The second classification or division comprises social laws and regulations applicable to human conduct. This is not the essential spiritual quality of religion. It is subject to change and transformation according to the exigencies and requirements of time and place. For instance, in the time of Noah certain requirements made it necessary that all seafood be allowable or lawful. During the time of the Abrahamic Prophethood it was considered allowable, because of a certain exigency, that a man should marry his aunt, even as Sarah was the sister of Abraham’s mother. During the cycle of Adam it was lawful and expedient for a man to marry his own sister, even as Abel, Cain and Seth, the sons of Adam, married their sisters. But in the law of the Pentateuch revealed by Moses these marriages were forbidden and their custom and sanction abrogated. Other laws formerly valid were annulled during the time of Moses. For example, it was lawful in Abraham’s cycle to eat the flesh of the camel, but during the time of Jacob this was prohibited. Such changes and transformations in the teaching of religion are applicable to the ordinary conditions of life, but they are not important or essential. Moses lived in the wilderness of Sinai where crime necessitated direct punishment. There were no penitentiaries or penalties of imprisonment. Therefore, according to the exigency of the time and place it was a law of God that an eye should be given for an eye and a tooth for a tooth. It would not be practicable to enforce this law at the present time—for instance, to blind a man who accidentally blinded you. In the Torah there are many commands concerning the punishment of a murderer. It would not be allowable or possible to carry out these ordinances today. Human conditions and exigencies are such that even the question of capital punishment—the one penalty which most nations have continued to enforce for murder—is now under discussion by wise men who are debating its advisability. In fact, laws for the ordinary conditions of life are only valid temporarily. The exigencies of the time of Moses justified cutting off a man’s hand for theft, but such a penalty is not allowable now. Time changes conditions, and laws change to suit conditions. We must remember that these changing laws are not the essentials; they are the accidentals of religion. The essential ordinances established by a Manifestation of God are spiritual; they concern moralities, the ethical development of man and faith in God. They are ideal and necessarily permanent—expressions of the one foundation and not amenable to change or transformation. Therefore, the fundamental basis of the revealed religion of God is immutable, unchanging throughout the centuries, not subject to the varying conditions of the human world.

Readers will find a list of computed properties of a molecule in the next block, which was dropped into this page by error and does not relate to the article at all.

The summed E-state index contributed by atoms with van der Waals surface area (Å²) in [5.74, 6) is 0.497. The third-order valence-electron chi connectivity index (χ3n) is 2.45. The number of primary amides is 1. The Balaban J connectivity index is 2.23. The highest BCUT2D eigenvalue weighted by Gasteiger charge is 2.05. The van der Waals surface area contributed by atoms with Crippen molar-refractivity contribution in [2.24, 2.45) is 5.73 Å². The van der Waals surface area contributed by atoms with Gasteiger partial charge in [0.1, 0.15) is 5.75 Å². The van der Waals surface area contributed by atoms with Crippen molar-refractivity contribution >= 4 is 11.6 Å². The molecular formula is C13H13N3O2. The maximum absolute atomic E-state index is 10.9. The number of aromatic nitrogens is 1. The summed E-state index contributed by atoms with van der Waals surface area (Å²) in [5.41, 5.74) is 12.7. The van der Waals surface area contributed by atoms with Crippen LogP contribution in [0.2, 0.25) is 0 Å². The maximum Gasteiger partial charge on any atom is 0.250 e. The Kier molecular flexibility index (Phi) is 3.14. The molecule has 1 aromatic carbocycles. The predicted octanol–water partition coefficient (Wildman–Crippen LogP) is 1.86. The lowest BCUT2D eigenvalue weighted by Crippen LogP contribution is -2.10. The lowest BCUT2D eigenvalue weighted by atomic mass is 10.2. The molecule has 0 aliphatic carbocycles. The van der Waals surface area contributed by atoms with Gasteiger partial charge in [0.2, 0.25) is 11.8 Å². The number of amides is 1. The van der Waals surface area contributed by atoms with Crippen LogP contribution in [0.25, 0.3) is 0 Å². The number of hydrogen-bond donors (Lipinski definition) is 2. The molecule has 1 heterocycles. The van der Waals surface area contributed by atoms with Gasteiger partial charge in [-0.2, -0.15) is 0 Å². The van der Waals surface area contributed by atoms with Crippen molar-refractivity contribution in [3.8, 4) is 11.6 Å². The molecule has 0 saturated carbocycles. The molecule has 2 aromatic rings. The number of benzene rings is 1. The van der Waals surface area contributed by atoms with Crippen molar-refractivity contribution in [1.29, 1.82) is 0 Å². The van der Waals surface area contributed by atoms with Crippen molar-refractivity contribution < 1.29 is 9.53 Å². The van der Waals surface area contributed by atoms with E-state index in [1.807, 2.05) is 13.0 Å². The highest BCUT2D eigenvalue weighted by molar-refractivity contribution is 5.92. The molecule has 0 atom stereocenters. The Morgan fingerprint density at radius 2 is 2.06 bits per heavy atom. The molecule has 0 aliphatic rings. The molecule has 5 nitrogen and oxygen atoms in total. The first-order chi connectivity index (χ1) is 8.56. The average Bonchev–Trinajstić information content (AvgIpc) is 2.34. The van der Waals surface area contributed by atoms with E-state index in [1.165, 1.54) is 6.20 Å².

’Abdu’l-Bahá in America, 1912-2012: Calling America to It’s Spiritual Destiny

‘Abdu’l-Bahá’s seal for Tablets

Celebrating the Centenary: The Master in America

Curated by Anne Perry

October 17, 1912


  1. Sockett, Robert, and Jonathan Menon. “The Last Days of Thornton Chase.” 239 Days in America, 17 Oct. 2012, https://239days.com/2012/10/17/the-last-days-of-thornton-chase/.
  2. Ward, Allan L. 239 Days: ʻAbdu’l-Bahá’s Journey in America. Wilmette, Ill: Bahá’í Publishing Trust, 1979, 169.
  3. ’Abdu’l-Bahá, and Mirza Mahmud-i-Zarqani. Mahmúd’s Diary: The Diary of Mírzá Mahmúd-i-Zarqání Chronicling ’Abdu’l-Bahá’s Journey to America. Edited by Shirley Macias. Translated by Mohi Sobhani. Oxford: George Ronald, 1998. https://bahai-library.com/zarqani_mahmuds_diary&chapter=8#section208
  4. ʻAbduʼl-Bahá. The Promulgation of Universal Peace: Talks Delivered by ʻAbduʼl-Bahá during His Visit to the United States and Canada in 1912. Edited by Howard MacNutt. 2nd ed. Wilmette, Ill: Baháʼí Publishing Trust, 1982, 365-366. https://www.bahai.org/library/authoritative-texts/abdul-baha/promulgation-universal-peace/27#059564833

239 Days in America, Day 173: September 30, 1912 | Salt Lake City

September 30, 1912: The Week Ahead 1

DURING THE PAST WEEK, ‘Abdu’l-Bahá spent three days in Denver, Colorado, before continuing his train ride westward. After spending the night at the Hotel Colorado in Glenwood Springs, amidst the spectacular mountain scenery and natural hot springs, he arrived in Salt Lake City at 2 p.m. yesterday. Today, he is attending the National Irrigation Congress at the Mormon Tabernacle, where he has been invited to sit on the speakers’ platform.

In the week ahead: ‘Abdu’l-Bahá travels to San Francisco. During the train ride, he writes an extensive letter to Agnes Parsons, addressing a wide range of economic issues. We’ll take a close look at the contents of this letter. We’ll also paint a portrait of San Francisco in 1912, and cover ‘Abdu’l-Bahá’s meeting with the Mayor of Berkeley.

Minnesota, Nebraska, Colorado, Utah 2

On Monday morning, September 30, 1912, the Salt Lake City Tribune printed an article headed, “COMES TO LECTURE ON BAHAI RELIGION: Leader of Movement Will Explain Tenets to People of Salt Lake”:

“Abdul Baha Abbas, leader of the Bahai movement, which he says has 10,000,000 followers in the world, is in Salt Lake City. He is making a tour of the United States and plans to lecture on his religion here.

“The principal tenets of the Bahai doctrines are the brotherhood of man and the fatherhood of God; the establishment of universal peace, the creation of a universal language and the establishment of a tribunal to which all the nations in the world would come to settle arguments. Its followers must seek out the truth in all matters of religion and conduct for themselves. They must have no pre-conceptions, handed down from their fathers, but must search and decide the truth for themselves.”